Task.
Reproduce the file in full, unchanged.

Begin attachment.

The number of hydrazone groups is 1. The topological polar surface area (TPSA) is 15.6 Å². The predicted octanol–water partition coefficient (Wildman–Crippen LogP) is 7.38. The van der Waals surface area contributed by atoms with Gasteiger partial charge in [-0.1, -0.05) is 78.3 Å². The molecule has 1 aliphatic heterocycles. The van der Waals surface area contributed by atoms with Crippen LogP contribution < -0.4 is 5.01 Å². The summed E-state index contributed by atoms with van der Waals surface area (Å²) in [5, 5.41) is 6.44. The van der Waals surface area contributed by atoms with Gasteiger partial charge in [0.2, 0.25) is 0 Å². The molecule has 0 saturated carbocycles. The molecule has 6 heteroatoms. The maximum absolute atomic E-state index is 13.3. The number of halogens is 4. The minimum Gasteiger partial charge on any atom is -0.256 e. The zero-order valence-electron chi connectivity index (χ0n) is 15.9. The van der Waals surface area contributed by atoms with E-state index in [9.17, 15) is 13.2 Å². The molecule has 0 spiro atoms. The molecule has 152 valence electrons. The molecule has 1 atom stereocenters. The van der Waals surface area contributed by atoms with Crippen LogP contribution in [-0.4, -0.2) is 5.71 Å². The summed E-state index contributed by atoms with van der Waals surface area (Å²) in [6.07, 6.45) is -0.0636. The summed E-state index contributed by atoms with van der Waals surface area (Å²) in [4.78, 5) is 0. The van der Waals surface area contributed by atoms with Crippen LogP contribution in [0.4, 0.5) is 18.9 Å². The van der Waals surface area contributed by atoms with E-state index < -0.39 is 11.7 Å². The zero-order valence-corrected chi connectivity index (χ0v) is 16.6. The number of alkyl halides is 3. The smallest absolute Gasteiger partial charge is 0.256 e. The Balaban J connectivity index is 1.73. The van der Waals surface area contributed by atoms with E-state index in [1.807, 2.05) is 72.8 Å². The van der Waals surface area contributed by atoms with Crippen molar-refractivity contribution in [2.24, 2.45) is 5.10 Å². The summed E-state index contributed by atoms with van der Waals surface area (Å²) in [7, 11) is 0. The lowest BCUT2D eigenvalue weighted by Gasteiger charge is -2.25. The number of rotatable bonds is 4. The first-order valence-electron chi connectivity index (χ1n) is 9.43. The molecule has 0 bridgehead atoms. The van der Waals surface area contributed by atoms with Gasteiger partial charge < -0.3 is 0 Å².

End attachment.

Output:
The number of hydrazone groups is 1. The topological polar surface area (TPSA) is 15.6 Å². The predicted octanol–water partition coefficient (Wildman–Crippen LogP) is 7.38. The van der Waals surface area contributed by atoms with Gasteiger partial charge in [-0.1, -0.05) is 78.3 Å². The molecule has 1 aliphatic heterocycles. The van der Waals surface area contributed by atoms with Crippen LogP contribution < -0.4 is 5.01 Å². The summed E-state index contributed by atoms with van der Waals surface area (Å²) in [5, 5.41) is 6.44. The van der Waals surface area contributed by atoms with Gasteiger partial charge in [0.2, 0.25) is 0 Å². The molecule has 0 saturated carbocycles. The molecule has 6 heteroatoms. The maximum absolute atomic E-state index is 13.3. The number of halogens is 4. The minimum Gasteiger partial charge on any atom is -0.256 e. The zero-order valence-electron chi connectivity index (χ0n) is 15.9. The van der Waals surface area contributed by atoms with E-state index in [9.17, 15) is 13.2 Å². The molecule has 0 spiro atoms. The molecule has 152 valence electrons. The molecule has 1 atom stereocenters. The van der Waals surface area contributed by atoms with Crippen LogP contribution in [-0.4, -0.2) is 5.71 Å². The summed E-state index contributed by atoms with van der Waals surface area (Å²) in [6.07, 6.45) is -0.0636. The summed E-state index contributed by atoms with van der Waals surface area (Å²) in [4.78, 5) is 0. The van der Waals surface area contributed by atoms with Crippen LogP contribution in [0.4, 0.5) is 18.9 Å². The van der Waals surface area contributed by atoms with E-state index < -0.39 is 11.7 Å². The zero-order valence-corrected chi connectivity index (χ0v) is 16.6. The number of alkyl halides is 3. The smallest absolute Gasteiger partial charge is 0.256 e. The Balaban J connectivity index is 1.73. The van der Waals surface area contributed by atoms with E-state index in [1.807, 2.05) is 72.8 Å². The van der Waals surface area contributed by atoms with Crippen molar-refractivity contribution in [2.24, 2.45) is 5.10 Å². The summed E-state index contributed by atoms with van der Waals surface area (Å²) in [7, 11) is 0. The lowest BCUT2D eigenvalue weighted by Gasteiger charge is -2.25. The number of rotatable bonds is 4. The first-order valence-electron chi connectivity index (χ1n) is 9.43. The molecule has 0 bridgehead atoms. The van der Waals surface area contributed by atoms with Gasteiger partial charge < -0.3 is 0 Å².